The Perfect Processor for Embedded Systems
The Perfect Processor for Embedded Systems
Embedded designers can’t afford “the blue screen of death.” Desktop operating systems can get rebooted every so often, but embedded systems—good ones, at least—often have to run for years without a single reboot or power cycle. Medical devices are one obvious example in which reliability is absolutely paramount. But industrial-automation systems, security systems, motion controllers, automotive systems, and most other embedded devices have to be just as reliable. And that means building on a reliable foundation.
Building the Best from the Ground Up
For more than 40 years, embedded engineers and programmers have been using Intel® architecture microprocessor chips for their most-demanding embedded systems. There’s good reason for that, and it has to do with Intel’s underlying design decisions. Back in 1971, the very first Intel® microprocessor chip was designed for an embedded system (there were no personal computers in those days), so it had to be reliable. Even then, the Intel architecture design philosophy combined high performance with high reliability. Today, Intel architecture chips embody dozens of different design techniques collected over the years. Every new generation of Intel architecture chips includes all the features acquired from previous years, plus new concepts intended to make embedded systems even more robust, reliable, and secure. The result is a solid foundation for even the most demanding real-time, always-on, hostile environments.
Privilege Has Its Advantages
There are so many robust features inside an Intel architecture processor that it’s hard to know where to start. Let’s begin with the built-in privilege hierarchy. Modern security systems often implement levels of trust, or levels of access security. Remarkably, Intel® microprocessors do this automatically, as a permanent, built-in feature of every single Intel architecture chip. Every bit of software running on an Intel chip is assigned one of four levels of trust, or privilege. Under no circumstances can a piece of software code exceed its privilege level; it’s simply not possible. No amount of hacking, spoofing, or accidental debugging can sidestep the built-in silicon protection circuitry that underlies this privilege mechanism. Many modern operating systems take advantage of Intel’s unique four-level “rings of privilege” to manage their own software tasks. Other embedded systems use the privilege levels to separate trusted software from outside or third-party programs. Some designers reserve the highest privilege level for their own diagnostics, security code, safety watchdog, or as a back-door “kill switch” in case the machine is stolen or compromised. The possibilities are endless— all because Intel processors have security built right in.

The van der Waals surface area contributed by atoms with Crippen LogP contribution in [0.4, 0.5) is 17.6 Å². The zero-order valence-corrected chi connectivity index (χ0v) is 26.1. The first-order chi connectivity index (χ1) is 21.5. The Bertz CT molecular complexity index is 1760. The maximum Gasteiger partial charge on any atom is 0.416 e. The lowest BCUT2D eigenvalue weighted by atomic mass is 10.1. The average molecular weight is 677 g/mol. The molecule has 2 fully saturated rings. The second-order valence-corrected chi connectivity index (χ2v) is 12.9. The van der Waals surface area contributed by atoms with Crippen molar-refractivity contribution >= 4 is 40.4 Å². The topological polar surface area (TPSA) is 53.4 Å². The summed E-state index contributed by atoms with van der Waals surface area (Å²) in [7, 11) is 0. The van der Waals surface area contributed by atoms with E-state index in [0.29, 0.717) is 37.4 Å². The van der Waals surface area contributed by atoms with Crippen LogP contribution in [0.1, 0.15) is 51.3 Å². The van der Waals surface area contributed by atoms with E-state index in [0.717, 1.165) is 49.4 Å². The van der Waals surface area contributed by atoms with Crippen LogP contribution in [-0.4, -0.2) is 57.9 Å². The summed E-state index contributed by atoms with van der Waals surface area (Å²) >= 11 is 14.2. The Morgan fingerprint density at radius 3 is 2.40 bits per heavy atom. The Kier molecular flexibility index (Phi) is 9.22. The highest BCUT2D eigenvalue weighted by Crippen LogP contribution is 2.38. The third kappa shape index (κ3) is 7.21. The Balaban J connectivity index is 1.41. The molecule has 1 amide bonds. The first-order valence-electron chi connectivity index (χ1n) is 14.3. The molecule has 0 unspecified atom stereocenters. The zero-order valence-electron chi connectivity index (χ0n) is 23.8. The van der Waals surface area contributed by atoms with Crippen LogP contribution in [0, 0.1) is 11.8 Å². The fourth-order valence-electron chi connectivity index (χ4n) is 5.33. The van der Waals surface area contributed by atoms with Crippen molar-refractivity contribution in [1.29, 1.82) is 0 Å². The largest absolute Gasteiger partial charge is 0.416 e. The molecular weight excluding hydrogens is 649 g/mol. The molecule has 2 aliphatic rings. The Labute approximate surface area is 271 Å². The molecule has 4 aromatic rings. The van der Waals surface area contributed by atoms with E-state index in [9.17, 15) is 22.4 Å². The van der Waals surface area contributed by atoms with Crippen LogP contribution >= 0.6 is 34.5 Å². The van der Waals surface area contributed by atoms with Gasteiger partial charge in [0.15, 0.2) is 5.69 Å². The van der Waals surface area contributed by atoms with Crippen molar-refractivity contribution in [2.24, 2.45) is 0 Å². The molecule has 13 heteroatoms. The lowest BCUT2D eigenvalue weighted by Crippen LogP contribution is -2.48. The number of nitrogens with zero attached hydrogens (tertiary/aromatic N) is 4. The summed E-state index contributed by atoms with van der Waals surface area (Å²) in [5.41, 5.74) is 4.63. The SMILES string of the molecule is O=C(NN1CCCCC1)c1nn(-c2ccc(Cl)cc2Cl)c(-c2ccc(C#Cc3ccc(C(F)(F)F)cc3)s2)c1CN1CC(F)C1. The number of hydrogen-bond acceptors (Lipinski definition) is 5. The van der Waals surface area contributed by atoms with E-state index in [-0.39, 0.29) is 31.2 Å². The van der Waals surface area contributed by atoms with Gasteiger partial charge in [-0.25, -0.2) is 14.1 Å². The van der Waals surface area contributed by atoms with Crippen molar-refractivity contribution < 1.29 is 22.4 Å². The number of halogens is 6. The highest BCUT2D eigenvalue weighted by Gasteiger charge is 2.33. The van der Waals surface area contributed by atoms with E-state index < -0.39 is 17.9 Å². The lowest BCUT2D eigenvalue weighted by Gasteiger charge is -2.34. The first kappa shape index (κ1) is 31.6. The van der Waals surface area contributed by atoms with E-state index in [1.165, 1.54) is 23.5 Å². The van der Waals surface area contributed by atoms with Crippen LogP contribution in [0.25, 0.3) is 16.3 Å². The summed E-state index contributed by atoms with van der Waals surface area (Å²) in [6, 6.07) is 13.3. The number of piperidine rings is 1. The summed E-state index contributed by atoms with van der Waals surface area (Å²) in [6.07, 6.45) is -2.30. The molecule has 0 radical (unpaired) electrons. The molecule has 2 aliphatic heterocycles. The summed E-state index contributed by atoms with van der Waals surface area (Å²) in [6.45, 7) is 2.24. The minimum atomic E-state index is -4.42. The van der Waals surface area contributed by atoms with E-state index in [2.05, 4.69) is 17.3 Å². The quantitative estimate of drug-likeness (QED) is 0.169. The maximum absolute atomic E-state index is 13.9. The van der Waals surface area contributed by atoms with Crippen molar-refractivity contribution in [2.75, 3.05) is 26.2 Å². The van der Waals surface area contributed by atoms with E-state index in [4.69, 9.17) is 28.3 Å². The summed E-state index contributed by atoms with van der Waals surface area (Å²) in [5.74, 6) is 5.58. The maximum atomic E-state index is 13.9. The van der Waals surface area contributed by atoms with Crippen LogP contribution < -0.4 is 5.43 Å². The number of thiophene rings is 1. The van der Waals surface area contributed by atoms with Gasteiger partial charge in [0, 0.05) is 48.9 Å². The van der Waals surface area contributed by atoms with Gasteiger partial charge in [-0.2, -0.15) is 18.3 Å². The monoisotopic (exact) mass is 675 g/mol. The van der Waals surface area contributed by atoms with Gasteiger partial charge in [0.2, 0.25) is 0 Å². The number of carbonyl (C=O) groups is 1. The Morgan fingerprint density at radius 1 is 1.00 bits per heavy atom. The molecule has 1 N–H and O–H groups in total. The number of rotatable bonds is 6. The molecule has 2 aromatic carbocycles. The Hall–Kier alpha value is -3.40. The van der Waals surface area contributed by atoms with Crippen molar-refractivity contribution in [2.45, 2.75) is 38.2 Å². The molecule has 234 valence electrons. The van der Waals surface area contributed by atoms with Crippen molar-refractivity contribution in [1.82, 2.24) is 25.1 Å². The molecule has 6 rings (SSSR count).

"Memory segmentation prevents one program from exceeding its boundaries and accidentally (or maliciously) interfering with another program."
Another security-related feature that all Intel architecture chips share is called memory segmentation. Segmentation has been a feature of Intel microprocessors since the beginning, and its use is twofold: It helps prevent software bugs, and it helps reduce system cost. “Segmenting” memory means putting invisible boundaries around each piece of software, each collection of data, and each internal software “stack” to hold parameters. Like all good fences, these boundaries prevent unwanted intrusion. For example, one program can’t exceed its boundaries and accidentally (or maliciously) interfere with another program. Similarly, one data stack can’t affect another data stack. No unintended sharing of data is allowed, and updates to one set of data can’t surreptitiously overwrite different data. The Intel chip makes sure that each program, data, and stack stays within its own boundaries, even in the face of deliberate attempts to “jump the fence.”
This memory segmentation also helps to catch accidental program bugs, saving time in the early development stages. A common mistake is to let a program run “off into the weeds,” exceeding its memory boundaries and creating havoc within the system. Memory segmentation prevents any program from ever exceeding its defined boundaries, so even rough programs under development can’t run amok.
"No amount of hacking, spoofing, or accidental debugging can sidestep the built-in silicon protection circuitry that underlies this privilege mechanism."